ture [1] issued by OMG. This paper presents the principles of a systematic metamodel-based approach to modeling environments and model transformation via a model editor/storage and transformation software package called Visual Modeling and Transformation System (VMTS). VMTS illustrates an approach in which model storage and model transformation can be treated uniformly and what links them together is the notion of the metamodel. Modeling environments built on metamodeling are highly configurable (visual) modeling tools allowing constraints to be specified in advance. Model transformations can be used for model and code generation or modifying models. One of the most promising directions is to create general transformation systems: the most used UML processors need to incorporate rich semantic information to specify the transformation rules, since currently the standard UML has semantics in plain English, which cannot be formalized to help the rule formulation. As it is illustrated in VMTS metamodeling can be the basis of model transformation methods as well.

The design objectives of VMTS were the following: it is a proof-of-concept implementation for the uniform approach to metamodel-based storage and transformation. UML compliance is an important feature to ensure the practical applicability. Its basic formalism is a labeled directed graph to ease the creation of the formal background and to directly illustrate the mathematical results. VMTS applies standard technologies like XML and enforces the separation of concerns: the presentation, storage and validation modules have been separated as clearly as possible. VMTS has been implemented in .NET using C#, but here language and environment independent principles are focused, only XML support and an object-oriented language are assumed. This paper is devoted to the concise discussion of concepts without delineating the implementation details. For additional information (constraint handling, implementation details, comparison to MOF, UML metamodels) please refer to [2].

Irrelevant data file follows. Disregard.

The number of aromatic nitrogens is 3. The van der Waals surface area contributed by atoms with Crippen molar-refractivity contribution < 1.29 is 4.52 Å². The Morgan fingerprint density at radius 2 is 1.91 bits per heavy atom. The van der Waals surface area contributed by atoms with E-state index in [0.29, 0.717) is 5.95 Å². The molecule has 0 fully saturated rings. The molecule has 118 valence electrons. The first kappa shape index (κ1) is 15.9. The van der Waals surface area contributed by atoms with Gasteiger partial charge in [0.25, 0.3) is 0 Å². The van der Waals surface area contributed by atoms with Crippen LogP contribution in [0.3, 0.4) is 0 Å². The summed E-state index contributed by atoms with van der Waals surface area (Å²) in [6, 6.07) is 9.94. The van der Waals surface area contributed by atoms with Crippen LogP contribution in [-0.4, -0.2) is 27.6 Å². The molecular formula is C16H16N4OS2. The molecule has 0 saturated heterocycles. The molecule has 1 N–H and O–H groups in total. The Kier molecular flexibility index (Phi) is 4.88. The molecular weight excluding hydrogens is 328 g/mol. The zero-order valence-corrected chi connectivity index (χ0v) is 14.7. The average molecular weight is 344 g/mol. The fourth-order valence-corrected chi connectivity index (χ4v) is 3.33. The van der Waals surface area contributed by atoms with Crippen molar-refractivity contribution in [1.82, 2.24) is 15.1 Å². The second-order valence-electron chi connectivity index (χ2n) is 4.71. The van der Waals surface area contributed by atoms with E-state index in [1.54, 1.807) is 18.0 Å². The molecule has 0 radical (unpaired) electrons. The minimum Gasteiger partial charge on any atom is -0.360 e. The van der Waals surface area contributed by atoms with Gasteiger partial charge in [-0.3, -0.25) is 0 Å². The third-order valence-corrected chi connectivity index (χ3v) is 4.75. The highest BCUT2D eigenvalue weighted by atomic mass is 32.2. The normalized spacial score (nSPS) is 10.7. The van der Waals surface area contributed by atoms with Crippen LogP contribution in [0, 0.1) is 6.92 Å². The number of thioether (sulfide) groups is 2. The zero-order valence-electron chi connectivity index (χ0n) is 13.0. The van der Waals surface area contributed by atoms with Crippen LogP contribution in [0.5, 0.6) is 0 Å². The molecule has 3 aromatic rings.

2 An n-layer metamodeling environment

Modeling environments have to face the challenge of change (even in standard UML, e.g. compare UML v1.4 and v2.0) and the varieties of models (UML sequence diagram, class diagram and feature models). To save development efforts meeting these requirements, VMTS use metamodels to create a flexible, visually configurable modeling environment. Metamodeling is based on the instantiation relationship i.e. the relationship between the UML class diagram elements and UML object diagram elements. It means that VMTS uses a simplified UML class diagram as a metamodel language to define models (e.g.

class diagram, state diagram). If the UML class diagram is instantiated there are three layers involved: the UML object diagram, the UML class diagram and the metamodel of the UML class diagram. Beside these there are two more layers in VMTS: the read-only meta-metamodel which specifies the metamod-eling language and the one in the internal structure (this is a labeled directed graph). The model storage part of VMTS is called Attributed Graph Architecture Supporting Inheritance (AGSI). AGSI layers are designed so as every model can be a metamodel for others, but the five layers discussed above have turned out to be enough in practical scenarios. Figure 1 presents the outline of read-only meta-metamodel (bottommost layer), the statechart metamodel (middle layer), and an example statechart diagram (topmost layer).

2.1 Topological Considerations